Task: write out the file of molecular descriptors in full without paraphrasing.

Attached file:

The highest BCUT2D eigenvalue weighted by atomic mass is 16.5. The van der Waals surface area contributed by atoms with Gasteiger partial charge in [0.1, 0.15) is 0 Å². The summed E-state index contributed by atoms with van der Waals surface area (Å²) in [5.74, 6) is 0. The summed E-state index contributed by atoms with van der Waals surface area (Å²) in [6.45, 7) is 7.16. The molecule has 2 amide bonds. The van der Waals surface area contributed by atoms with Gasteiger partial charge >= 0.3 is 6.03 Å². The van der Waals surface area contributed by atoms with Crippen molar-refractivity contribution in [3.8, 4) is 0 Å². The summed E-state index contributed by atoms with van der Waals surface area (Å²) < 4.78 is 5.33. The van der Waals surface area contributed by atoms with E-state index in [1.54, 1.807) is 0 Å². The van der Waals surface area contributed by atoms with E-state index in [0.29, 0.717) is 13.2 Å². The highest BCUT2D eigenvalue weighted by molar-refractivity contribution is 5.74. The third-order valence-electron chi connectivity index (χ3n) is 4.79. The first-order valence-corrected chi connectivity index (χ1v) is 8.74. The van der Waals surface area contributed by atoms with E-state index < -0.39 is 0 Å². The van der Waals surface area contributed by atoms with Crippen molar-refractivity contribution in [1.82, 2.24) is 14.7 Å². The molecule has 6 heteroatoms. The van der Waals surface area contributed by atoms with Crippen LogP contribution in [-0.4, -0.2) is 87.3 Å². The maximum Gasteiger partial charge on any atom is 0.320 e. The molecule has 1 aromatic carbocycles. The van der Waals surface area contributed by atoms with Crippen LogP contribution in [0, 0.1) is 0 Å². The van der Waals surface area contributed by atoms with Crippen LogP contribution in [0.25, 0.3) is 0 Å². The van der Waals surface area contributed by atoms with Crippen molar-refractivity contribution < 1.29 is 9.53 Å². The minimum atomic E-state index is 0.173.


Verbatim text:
The highest BCUT2D eigenvalue weighted by atomic mass is 16.5. The van der Waals surface area contributed by atoms with Gasteiger partial charge in [0.1, 0.15) is 0 Å². The summed E-state index contributed by atoms with van der Waals surface area (Å²) in [5.74, 6) is 0. The summed E-state index contributed by atoms with van der Waals surface area (Å²) in [6.45, 7) is 7.16. The molecule has 2 amide bonds. The van der Waals surface area contributed by atoms with Gasteiger partial charge >= 0.3 is 6.03 Å². The van der Waals surface area contributed by atoms with Crippen molar-refractivity contribution in [3.8, 4) is 0 Å². The summed E-state index contributed by atoms with van der Waals surface area (Å²) < 4.78 is 5.33. The van der Waals surface area contributed by atoms with E-state index in [1.54, 1.807) is 0 Å². The van der Waals surface area contributed by atoms with E-state index in [0.29, 0.717) is 13.2 Å². The highest BCUT2D eigenvalue weighted by molar-refractivity contribution is 5.74. The third-order valence-electron chi connectivity index (χ3n) is 4.79. The first-order valence-corrected chi connectivity index (χ1v) is 8.74. The van der Waals surface area contributed by atoms with E-state index < -0.39 is 0 Å². The van der Waals surface area contributed by atoms with Crippen molar-refractivity contribution in [1.82, 2.24) is 14.7 Å². The molecule has 6 heteroatoms. The van der Waals surface area contributed by atoms with Crippen LogP contribution in [-0.4, -0.2) is 87.3 Å². The maximum Gasteiger partial charge on any atom is 0.320 e. The molecule has 1 aromatic carbocycles. The van der Waals surface area contributed by atoms with Crippen LogP contribution in [0, 0.1) is 0 Å². The van der Waals surface area contributed by atoms with Crippen LogP contribution in [0.25, 0.3) is 0 Å². The van der Waals surface area contributed by atoms with Crippen molar-refractivity contribution < 1.29 is 9.53 Å². The minimum atomic E-state index is 0.173.